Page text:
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DUHOK, Kurdistan Region — Iraq’s government must “intervene immediately” to aid hundreds of thousands of war refugees who have settled in the autonomous Kurdistan Region, Kurdish Prime Minister Nechirvan Barzani warned.



Meanwhile, he said that the Kurdistan Regional Government (KRG) is ready to resolve the outstanding issues with the new government of Prime Minister Heidar al-Abadi in Baghdad, within a constitutional framework.

"We want Baghdad to get involved more and we ask the (Iraqi) prime minister to visit Duhok to see the magnitude of this humanitarian catastrophe,” Barzani said at a news conference. “We also ask the Iraqi president, Mr. Fuad Masum, to visit and closely be informed of the situation," he told reporters in Duhok.

"The KRG told Abadi about the situation and informed him that there are more than 800,000 displaced people in the province of Dohuk, which is not able to provide aid to them. The Iraqi government must intervene immediately to save the refugees,” he said.

According to UN data, a half-million refugees from Iraq and Syria have settled in Duhok province alone, making it the top recipient of the influx into Kurdistan's three provinces.

"There are approximately 31,000 students among the refugees in the province of Dohuk, and schools must be built in each camp," Barzani added, urging refugee teachers in the camps to serve their people and help displaced students continue their studies.

Barzani also touched on the outstanding differences between his government and Baghdad which have been running deep since last year, when Baghdad froze the 17 percent of the Iraqi budget that is earmarked for the KRG.

The row has been over direct Kurdish oil exports through Turkey, which Baghdad labels as “illegal.” Barzani said that the revenues from oil exports did not equal the 17 percent share of the budget that the KRG used to receive.

"The Kurdistan Region did not ask for anything outside the framework of the constitution, and it has not received its 17 percent entitlement of the federal budget,” Barzani said. “The central government should pay us the shortfall (of the budget),” he said, explaining that total oil earnings were less than what the KRG should receive from the national budget.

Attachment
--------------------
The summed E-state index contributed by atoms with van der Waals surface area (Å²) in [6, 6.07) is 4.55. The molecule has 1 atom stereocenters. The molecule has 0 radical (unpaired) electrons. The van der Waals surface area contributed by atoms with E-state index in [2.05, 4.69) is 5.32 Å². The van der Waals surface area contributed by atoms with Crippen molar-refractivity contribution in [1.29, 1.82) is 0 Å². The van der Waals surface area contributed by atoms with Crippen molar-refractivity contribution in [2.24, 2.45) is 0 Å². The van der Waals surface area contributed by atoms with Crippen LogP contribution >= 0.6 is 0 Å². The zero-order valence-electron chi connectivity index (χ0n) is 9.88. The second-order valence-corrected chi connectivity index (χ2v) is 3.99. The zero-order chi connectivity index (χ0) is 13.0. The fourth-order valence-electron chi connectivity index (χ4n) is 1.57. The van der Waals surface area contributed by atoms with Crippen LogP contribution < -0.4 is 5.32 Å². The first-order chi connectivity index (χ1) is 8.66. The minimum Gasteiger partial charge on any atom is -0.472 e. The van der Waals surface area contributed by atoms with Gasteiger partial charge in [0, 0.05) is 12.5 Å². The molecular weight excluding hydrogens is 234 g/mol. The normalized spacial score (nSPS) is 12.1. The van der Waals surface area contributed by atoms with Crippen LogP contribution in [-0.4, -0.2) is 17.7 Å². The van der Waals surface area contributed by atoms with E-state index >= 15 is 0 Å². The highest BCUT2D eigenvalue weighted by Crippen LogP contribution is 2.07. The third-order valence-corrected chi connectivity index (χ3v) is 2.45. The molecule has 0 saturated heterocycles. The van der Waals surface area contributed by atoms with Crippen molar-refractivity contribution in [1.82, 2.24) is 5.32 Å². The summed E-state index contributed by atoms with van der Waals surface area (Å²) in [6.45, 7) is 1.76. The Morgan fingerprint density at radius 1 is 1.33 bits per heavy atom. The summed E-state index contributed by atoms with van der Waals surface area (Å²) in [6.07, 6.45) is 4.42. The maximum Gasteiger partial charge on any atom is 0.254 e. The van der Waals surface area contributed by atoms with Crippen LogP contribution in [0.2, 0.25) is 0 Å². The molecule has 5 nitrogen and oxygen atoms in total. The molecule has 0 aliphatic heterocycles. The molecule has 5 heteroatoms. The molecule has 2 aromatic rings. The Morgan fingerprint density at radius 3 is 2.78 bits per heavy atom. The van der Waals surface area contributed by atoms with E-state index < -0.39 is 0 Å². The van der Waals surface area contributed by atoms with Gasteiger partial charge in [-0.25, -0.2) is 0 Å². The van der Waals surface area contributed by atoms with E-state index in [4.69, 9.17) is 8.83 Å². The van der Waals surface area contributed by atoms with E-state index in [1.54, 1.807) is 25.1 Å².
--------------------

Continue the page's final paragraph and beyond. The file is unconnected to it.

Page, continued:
Barzani reaffirmed that the KRG is ready to inform Baghdad of the details of oil exports. He said Baghdad is welcome to monitor the volume of exports, as long as it does not insist on full control over exports. “As long as those demands are constitutional, there is no obstacle to their implementation," he said.

Referring to the Peshmerga’s fight with Islamic State forces, Barzani said that Peshmerga forces are trying to clear the areas that fell to the IS last month, and facilitate the return of refugees to their homes.

"The Peshmerga forces are seeking to regain control of those areas, some of which are still under the control of IS, and working to restore security to return the displaced people to their homes."

Barzani said that IS appeared to have lost the capability to launch attacks against Peshmerga forces, and was in retreat.

Responding to a question about whether the KRG has sent forces to help the Syrian Kurds fight off IS attacks on Kobane, Barzani said that so far only humanitarian help had been sent.

“No force has been dispatched to Kobane, only humanitarian aid. But Kobane is important to us, like the areas of Kurdistan, and we will explore the possibility of providing necessary support," he said.

 

 

 

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